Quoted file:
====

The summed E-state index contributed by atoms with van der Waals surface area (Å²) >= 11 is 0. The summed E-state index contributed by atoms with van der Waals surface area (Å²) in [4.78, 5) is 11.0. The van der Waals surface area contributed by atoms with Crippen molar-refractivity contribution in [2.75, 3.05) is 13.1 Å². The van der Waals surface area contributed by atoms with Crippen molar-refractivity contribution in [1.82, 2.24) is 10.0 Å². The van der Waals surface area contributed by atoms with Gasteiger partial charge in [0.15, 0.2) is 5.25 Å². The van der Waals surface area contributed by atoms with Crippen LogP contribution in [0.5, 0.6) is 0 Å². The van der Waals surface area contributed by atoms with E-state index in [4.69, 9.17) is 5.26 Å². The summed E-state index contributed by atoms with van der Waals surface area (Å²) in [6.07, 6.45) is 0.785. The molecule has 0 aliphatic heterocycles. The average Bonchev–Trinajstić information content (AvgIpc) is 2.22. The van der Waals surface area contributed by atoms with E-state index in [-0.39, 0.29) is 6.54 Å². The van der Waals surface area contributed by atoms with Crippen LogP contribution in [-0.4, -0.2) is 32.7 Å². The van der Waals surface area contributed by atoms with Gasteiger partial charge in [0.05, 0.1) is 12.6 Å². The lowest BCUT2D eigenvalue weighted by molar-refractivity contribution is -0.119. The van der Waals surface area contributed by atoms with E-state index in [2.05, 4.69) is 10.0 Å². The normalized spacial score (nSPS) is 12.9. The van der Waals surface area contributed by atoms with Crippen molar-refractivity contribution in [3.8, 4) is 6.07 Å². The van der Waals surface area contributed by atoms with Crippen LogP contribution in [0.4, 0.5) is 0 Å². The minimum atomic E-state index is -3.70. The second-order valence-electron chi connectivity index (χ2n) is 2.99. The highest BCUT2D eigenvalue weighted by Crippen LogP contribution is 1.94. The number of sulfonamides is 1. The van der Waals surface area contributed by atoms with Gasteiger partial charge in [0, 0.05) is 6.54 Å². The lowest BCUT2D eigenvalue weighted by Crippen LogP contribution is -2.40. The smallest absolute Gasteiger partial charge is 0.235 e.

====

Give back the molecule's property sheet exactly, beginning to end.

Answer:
The summed E-state index contributed by atoms with van der Waals surface area (Å²) >= 11 is 0. The summed E-state index contributed by atoms with van der Waals surface area (Å²) in [4.78, 5) is 11.0. The van der Waals surface area contributed by atoms with Crippen molar-refractivity contribution in [2.75, 3.05) is 13.1 Å². The van der Waals surface area contributed by atoms with Crippen molar-refractivity contribution in [1.82, 2.24) is 10.0 Å². The van der Waals surface area contributed by atoms with Gasteiger partial charge in [0.15, 0.2) is 5.25 Å². The van der Waals surface area contributed by atoms with Crippen LogP contribution in [0.5, 0.6) is 0 Å². The van der Waals surface area contributed by atoms with E-state index in [4.69, 9.17) is 5.26 Å². The summed E-state index contributed by atoms with van der Waals surface area (Å²) in [6.07, 6.45) is 0.785. The molecule has 0 aliphatic heterocycles. The average Bonchev–Trinajstić information content (AvgIpc) is 2.22. The van der Waals surface area contributed by atoms with E-state index in [-0.39, 0.29) is 6.54 Å². The van der Waals surface area contributed by atoms with Crippen LogP contribution in [-0.4, -0.2) is 32.7 Å². The van der Waals surface area contributed by atoms with Gasteiger partial charge in [0.05, 0.1) is 12.6 Å². The lowest BCUT2D eigenvalue weighted by molar-refractivity contribution is -0.119. The van der Waals surface area contributed by atoms with E-state index in [2.05, 4.69) is 10.0 Å². The normalized spacial score (nSPS) is 12.9. The van der Waals surface area contributed by atoms with Crippen molar-refractivity contribution in [3.8, 4) is 6.07 Å². The van der Waals surface area contributed by atoms with Crippen LogP contribution in [0.4, 0.5) is 0 Å². The minimum atomic E-state index is -3.70. The second-order valence-electron chi connectivity index (χ2n) is 2.99. The highest BCUT2D eigenvalue weighted by Crippen LogP contribution is 1.94. The number of sulfonamides is 1. The van der Waals surface area contributed by atoms with Gasteiger partial charge in [0, 0.05) is 6.54 Å². The lowest BCUT2D eigenvalue weighted by Crippen LogP contribution is -2.40. The smallest absolute Gasteiger partial charge is 0.235 e.